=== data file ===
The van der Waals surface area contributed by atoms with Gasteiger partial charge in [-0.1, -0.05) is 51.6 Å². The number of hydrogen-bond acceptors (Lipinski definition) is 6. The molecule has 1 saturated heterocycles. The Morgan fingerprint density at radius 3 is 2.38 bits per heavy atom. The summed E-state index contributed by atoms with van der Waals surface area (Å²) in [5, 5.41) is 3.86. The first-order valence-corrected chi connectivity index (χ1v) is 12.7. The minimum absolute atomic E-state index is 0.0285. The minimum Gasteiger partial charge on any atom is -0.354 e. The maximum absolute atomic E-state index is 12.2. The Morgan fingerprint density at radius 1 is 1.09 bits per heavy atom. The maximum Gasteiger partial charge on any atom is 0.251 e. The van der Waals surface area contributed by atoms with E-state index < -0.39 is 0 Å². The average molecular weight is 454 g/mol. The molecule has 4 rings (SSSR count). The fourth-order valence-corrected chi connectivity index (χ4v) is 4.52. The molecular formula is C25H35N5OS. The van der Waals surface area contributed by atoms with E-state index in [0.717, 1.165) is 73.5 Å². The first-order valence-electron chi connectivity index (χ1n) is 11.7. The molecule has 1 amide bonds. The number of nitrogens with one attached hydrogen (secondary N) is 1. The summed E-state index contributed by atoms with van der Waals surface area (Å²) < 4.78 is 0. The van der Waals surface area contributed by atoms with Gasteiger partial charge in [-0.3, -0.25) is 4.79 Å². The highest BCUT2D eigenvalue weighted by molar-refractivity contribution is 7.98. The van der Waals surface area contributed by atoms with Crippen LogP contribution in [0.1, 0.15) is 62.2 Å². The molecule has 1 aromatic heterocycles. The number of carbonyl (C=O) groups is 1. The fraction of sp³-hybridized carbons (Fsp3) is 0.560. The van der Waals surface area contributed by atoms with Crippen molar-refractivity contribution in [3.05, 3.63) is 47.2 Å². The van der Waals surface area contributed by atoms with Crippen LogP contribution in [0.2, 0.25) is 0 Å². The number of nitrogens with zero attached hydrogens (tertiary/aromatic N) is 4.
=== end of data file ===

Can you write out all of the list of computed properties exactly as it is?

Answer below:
The van der Waals surface area contributed by atoms with Gasteiger partial charge in [-0.1, -0.05) is 51.6 Å². The number of hydrogen-bond acceptors (Lipinski definition) is 6. The molecule has 1 saturated heterocycles. The Morgan fingerprint density at radius 3 is 2.38 bits per heavy atom. The summed E-state index contributed by atoms with van der Waals surface area (Å²) in [5, 5.41) is 3.86. The first-order valence-corrected chi connectivity index (χ1v) is 12.7. The minimum absolute atomic E-state index is 0.0285. The minimum Gasteiger partial charge on any atom is -0.354 e. The maximum absolute atomic E-state index is 12.2. The Morgan fingerprint density at radius 1 is 1.09 bits per heavy atom. The maximum Gasteiger partial charge on any atom is 0.251 e. The van der Waals surface area contributed by atoms with E-state index < -0.39 is 0 Å². The average molecular weight is 454 g/mol. The molecule has 4 rings (SSSR count). The fourth-order valence-corrected chi connectivity index (χ4v) is 4.52. The molecular formula is C25H35N5OS. The van der Waals surface area contributed by atoms with E-state index in [0.717, 1.165) is 73.5 Å². The first-order valence-electron chi connectivity index (χ1n) is 11.7. The molecule has 1 amide bonds. The number of nitrogens with one attached hydrogen (secondary N) is 1. The summed E-state index contributed by atoms with van der Waals surface area (Å²) < 4.78 is 0. The van der Waals surface area contributed by atoms with Gasteiger partial charge in [-0.3, -0.25) is 4.79 Å². The highest BCUT2D eigenvalue weighted by molar-refractivity contribution is 7.98. The van der Waals surface area contributed by atoms with Crippen LogP contribution in [0.1, 0.15) is 62.2 Å². The molecule has 1 aromatic heterocycles. The number of carbonyl (C=O) groups is 1. The fraction of sp³-hybridized carbons (Fsp3) is 0.560. The van der Waals surface area contributed by atoms with Crippen molar-refractivity contribution in [3.05, 3.63) is 47.2 Å². The van der Waals surface area contributed by atoms with Crippen LogP contribution in [0.2, 0.25) is 0 Å². The number of nitrogens with zero attached hydrogens (tertiary/aromatic N) is 4.